Teen, 13 years old Written byWarriorcat21 August 28, 2018


This movie was horrible. The King was just ew. He ate a human's finger and threw up multiple times. It was so disgusting to watch. I don’t know how I manag... Continue reading

What's the story?

ALBION: THE ENCHANTED STALLION is the story of 12-year-old Evie (Avery Arendes), a Vermont stable girl who cares for her wheelchair-bound father (Stephen Dorff). After she's taken by a magical stallion to Albion, a strange, hidden land, she discovers that she is heir to an imperiled underground kingdom that will be destroyed by its enemy unless she uses her special gift on their behalf. Before she agrees to sign on for that, she helps Eriu (Castille Landon), a Danann warrior, find the Flame of Knowledge, one of their people's four ancient treasures, because it will help Evie find her way home. As she eventually agrees to take on the project of saving the downtrodden Dananns of Albion from the ruthless and war-mongering Melessians, she stands up to dangerous bullies, including their cruel leader, General Eeder (John Cleese).  

Is it any good?

This is a generic otherworldly adventure designed to appeal to tween girls, complete with a sensible stable girl protagonist saving the day. In the mode of the Narnia and Hobbit tales, where a quest motivates the characters to do the courageous things they do, here an imperiled magical kingdom needs a 12-year-old girl's assistance for survival. Many of these adventure-in-a-strange-world films would profit from a 10- or 20-minute reduction in running time, and this is no different. There's an obvious and not always successful effort to mimic the irreverent humor of The Princess Bride, and John Cleese, of Monty Python fame, amusingly executes the odd role of a cruel and cannibalistic general whose torso and face are covered with nipples.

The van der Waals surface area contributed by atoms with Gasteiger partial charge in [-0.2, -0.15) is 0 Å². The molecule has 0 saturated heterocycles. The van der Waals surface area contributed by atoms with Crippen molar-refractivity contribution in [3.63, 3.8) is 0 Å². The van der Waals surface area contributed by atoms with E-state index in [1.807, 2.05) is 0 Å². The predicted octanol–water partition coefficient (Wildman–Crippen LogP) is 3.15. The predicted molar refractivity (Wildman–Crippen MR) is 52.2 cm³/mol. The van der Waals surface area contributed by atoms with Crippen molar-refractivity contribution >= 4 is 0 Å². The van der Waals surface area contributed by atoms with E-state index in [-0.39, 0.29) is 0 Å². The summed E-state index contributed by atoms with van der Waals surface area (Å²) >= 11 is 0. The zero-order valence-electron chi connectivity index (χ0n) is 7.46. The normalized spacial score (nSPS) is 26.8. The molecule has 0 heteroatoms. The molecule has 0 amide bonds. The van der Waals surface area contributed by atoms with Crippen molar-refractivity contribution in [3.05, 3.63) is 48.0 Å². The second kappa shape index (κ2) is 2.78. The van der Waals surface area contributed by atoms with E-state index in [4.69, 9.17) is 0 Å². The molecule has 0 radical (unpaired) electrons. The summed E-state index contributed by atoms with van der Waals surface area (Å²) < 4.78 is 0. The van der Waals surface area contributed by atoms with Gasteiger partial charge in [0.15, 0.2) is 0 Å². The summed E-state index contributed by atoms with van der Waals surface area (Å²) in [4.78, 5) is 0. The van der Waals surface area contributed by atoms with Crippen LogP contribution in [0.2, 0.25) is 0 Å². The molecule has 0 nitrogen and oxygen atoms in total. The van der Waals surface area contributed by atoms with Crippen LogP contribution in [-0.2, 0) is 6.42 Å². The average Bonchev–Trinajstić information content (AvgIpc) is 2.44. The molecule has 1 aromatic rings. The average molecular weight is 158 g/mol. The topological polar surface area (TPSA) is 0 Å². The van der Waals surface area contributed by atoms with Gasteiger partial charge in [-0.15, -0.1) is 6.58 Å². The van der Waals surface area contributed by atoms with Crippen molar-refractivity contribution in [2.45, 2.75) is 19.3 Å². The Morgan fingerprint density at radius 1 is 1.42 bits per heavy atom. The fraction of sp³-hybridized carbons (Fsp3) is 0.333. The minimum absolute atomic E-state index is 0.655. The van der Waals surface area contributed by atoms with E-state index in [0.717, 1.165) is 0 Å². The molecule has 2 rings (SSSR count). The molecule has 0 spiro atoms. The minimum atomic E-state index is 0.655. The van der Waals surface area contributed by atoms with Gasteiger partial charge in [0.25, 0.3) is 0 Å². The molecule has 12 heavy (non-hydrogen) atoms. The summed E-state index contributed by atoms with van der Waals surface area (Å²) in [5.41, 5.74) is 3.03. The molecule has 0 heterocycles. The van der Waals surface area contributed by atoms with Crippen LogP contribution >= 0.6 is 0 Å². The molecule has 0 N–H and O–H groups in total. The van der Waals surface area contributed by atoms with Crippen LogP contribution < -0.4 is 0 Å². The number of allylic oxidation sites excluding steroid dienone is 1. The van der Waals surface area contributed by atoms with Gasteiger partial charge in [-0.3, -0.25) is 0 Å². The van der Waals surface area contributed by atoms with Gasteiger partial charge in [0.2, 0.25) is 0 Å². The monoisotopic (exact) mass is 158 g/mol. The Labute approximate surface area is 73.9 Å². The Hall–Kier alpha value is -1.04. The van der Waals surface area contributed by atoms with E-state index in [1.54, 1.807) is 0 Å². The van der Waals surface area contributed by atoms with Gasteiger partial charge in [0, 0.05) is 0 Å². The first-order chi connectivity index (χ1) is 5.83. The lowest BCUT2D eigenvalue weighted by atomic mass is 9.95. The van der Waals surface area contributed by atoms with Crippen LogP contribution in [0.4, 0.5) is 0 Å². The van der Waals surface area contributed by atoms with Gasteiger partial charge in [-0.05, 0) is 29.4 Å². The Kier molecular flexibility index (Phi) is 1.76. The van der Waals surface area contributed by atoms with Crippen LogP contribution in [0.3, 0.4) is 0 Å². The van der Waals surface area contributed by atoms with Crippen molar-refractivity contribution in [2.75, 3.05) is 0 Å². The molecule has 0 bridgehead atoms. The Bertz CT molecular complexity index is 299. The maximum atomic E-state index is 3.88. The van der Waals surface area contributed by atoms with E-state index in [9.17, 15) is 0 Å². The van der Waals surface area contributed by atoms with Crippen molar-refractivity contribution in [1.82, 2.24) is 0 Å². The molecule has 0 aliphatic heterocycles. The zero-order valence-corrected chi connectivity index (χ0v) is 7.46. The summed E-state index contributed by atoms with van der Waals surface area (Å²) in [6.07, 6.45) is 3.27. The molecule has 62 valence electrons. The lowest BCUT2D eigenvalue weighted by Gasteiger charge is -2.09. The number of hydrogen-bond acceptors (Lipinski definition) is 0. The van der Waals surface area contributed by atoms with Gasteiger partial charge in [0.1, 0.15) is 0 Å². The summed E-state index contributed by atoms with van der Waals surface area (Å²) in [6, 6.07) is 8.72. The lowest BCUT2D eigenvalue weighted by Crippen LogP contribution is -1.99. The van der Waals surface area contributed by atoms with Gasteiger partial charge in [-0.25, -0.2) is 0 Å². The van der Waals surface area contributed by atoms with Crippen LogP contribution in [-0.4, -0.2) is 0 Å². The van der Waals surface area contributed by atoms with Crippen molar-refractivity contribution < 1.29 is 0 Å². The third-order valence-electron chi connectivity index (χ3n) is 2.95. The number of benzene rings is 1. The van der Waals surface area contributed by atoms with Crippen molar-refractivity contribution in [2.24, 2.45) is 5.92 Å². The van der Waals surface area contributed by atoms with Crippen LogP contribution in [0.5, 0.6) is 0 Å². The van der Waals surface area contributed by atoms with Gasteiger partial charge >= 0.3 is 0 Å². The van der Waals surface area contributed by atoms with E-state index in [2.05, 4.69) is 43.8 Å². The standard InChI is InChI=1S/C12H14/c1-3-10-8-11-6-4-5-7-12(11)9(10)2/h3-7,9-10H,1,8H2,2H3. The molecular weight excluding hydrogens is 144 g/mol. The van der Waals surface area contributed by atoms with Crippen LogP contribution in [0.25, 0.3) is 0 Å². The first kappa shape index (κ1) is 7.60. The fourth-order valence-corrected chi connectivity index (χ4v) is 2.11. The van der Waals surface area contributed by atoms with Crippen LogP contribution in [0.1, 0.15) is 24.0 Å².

Albion: The Enchanted Stallion features luscious green landscapes, swelling inspirational anthems, and a twisting and at times slow-moving plot about a peaceable people tricked into living underground in a treaty brokered by a hoodwinked goddess. Some are dressed like Vikings and others like Santa's elves, and yet others like medieval Crusaders. What world they live in, what era they live in -- for the first 80 minutes there are few answers to these big questions. What's impressive, nevertheless, is that this was co-written and directed by a plucky woman in her twenties, Castille Landon, who also plays Eriu. Just getting a movie made is an achievement to be lauded. The ending sets up the possibility of sequels to come. One hopes the next movie's editors will be more aggressive.

Talk to your kids about ...

  • Families can talk about what Evie learns about herself through her journey in Albion: The Enchanted Stallion. How would you feel if you learned that most of what you knew about yourself wasn't accurate?

  • How do the characters demonstrate courage and loyalty? What about perseverance and teamwork? Why are these important character strengths?

  • How does this movie compare to other fantasy films you've seen?

Movie details

Our editors recommend

For kids who love fantasy